Developing the U.S. Bicycle Route System with the Adventure Cycling Association

The U.S. Bicy­cle Route Sys­tem aims to match the con­nec­tiv­i­ty and length of the 46,876-mile U.S. High­way and Inter­state Sys­tem. With over 13,000 miles of this nation­al bike route net­work estab­lished and num­bered, a new way of con­sid­er­ing long-dis­tance trav­el is already well under works. With a col­lab­o­ra­tive effort between fed­er­al agen­cies, state’s depart­ments of trans­porta­tion, and a back­bone of sup­port by the non­prof­it Adven­ture Cycling Asso­ci­a­tion (ACA), offi­cial U.S. Bicy­cle Routes are signed and num­bered with fed­er­al des­ig­na­tion and estab­lished along exist­ing road­ways and bicy­cle paths.

Lau­ra Craw­ford | © The Path Less Pedaled

The process is quite dynam­ic to con­nect the puz­zle pieces to build the U.S. Bicy­cle Route Sys­tem. Thank­ful­ly, Lau­ra Craw­ford, the U.S. Bicy­cle Route Sys­tem Coor­di­na­tor at the Adven­ture Cycling Asso­ci­a­tion, is hap­py to walk any­one through the process. Speak­ing from the Adven­ture Cycling Asso­ci­a­tion head­quar­ters in Mis­soula, Mon­tana, Craw­ford told The Clymb where the con­cept of the U.S. Bicy­cle Route Sys­tem (USBRS) start­ed, where it’s at now and where it will take bicy­clists in the future.

The Clymb: How long has the idea of a coun­try-span­ning bike route been around? 

Lau­ra Craw­ford: The first routes were des­ig­nat­ed in 1982 as U.S. Bicy­cle Route 1 in Vir­ginia and North Car­oli­na and U.S. bicy­cle route 76, which was rough­ly the TransAmer­i­ca Trail that came out of the Bikec­Cen­ten­ni­al Ride*. In order to legal­ly sign on a road, it has to go through this whole fed­er­al trans­porta­tion process. This process was devel­oped in the late 70s and those first two routes were des­ig­nat­ed in 1982.

The Bike­cen­ten­ni­al Ride of 1976, uti­liz­ing the recent­ly estab­lished TransAmer­i­ca Trail, was a mas­sive cross-coun­try cycling event cel­e­brat­ing America’s bicen­ten­ni­al. The event and cor­re­spond­ing route spawned a new non­prof­it by the name of Bike­cen­ten­ni­al, bet­ter known 40 years lat­er as the Adven­ture Cycling Asso­ci­a­tion. The TransAmer­i­ca Trail still stands as a key­stone fea­ture of the Adven­ture Cycling Route Net­work.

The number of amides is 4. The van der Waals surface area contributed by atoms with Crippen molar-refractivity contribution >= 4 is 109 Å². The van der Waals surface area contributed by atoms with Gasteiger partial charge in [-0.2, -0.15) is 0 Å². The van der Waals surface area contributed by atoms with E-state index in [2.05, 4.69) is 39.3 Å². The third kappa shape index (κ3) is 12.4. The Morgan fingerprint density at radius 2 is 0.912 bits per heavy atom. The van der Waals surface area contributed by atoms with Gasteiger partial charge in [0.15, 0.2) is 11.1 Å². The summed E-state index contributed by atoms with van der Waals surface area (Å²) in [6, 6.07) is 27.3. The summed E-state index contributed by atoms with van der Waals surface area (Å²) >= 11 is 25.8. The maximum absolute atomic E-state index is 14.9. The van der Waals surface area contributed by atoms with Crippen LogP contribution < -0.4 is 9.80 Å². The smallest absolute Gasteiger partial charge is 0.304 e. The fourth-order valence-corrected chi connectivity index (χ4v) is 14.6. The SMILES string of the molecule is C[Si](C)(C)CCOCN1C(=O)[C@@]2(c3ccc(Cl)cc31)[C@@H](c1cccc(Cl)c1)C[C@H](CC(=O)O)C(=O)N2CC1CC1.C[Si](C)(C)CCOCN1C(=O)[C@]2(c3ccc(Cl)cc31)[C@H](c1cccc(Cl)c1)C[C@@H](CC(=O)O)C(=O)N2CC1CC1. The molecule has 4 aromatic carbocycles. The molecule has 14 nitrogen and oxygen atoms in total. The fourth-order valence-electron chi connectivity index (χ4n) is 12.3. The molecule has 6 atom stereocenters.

1976 Bike­cen­ten­ni­al Ride | cour­tesy Adven­ture Cycling Association

The Clymb: The USBRS was shelved for near­ly 20 years after those first two routes were des­ig­nat­ed due to decreas­ing bicy­cling inter­est and lack of com­mu­ni­ty fund­ing, what caused the re-inter­est in build­ing a nation­al net­work of bike routes? What’s been the progress since then? 

Craw­ford: At the end of the 1990s, the Adven­ture Cycling then-exec­u­tive direc­tor said, “what would it look like if we gave Adven­ture Cycling’s routes to the world?” So, there was this con­ver­sa­tion that got start­ed and some­body men­tioned, “I think this exist­ed before.” There was a task force that was con­vened, and Adven­ture Cycling was part of that, to look at what was start­ed in the 70s and 80s and how would that be brought up to cur­rent times and cur­rent standards.

It took a lit­tle while to get all that re-word­ed and approved, and once it was approved and final­ized in 2008, it opened the door for the states to begin des­ig­nat­ing {bicy­cling routes}. we are cur­rent­ly at 13½—thousand miles right now and the vast major­i­ty of those have hap­pened since 2008. The bulk of the route net­work is with­in the last decade.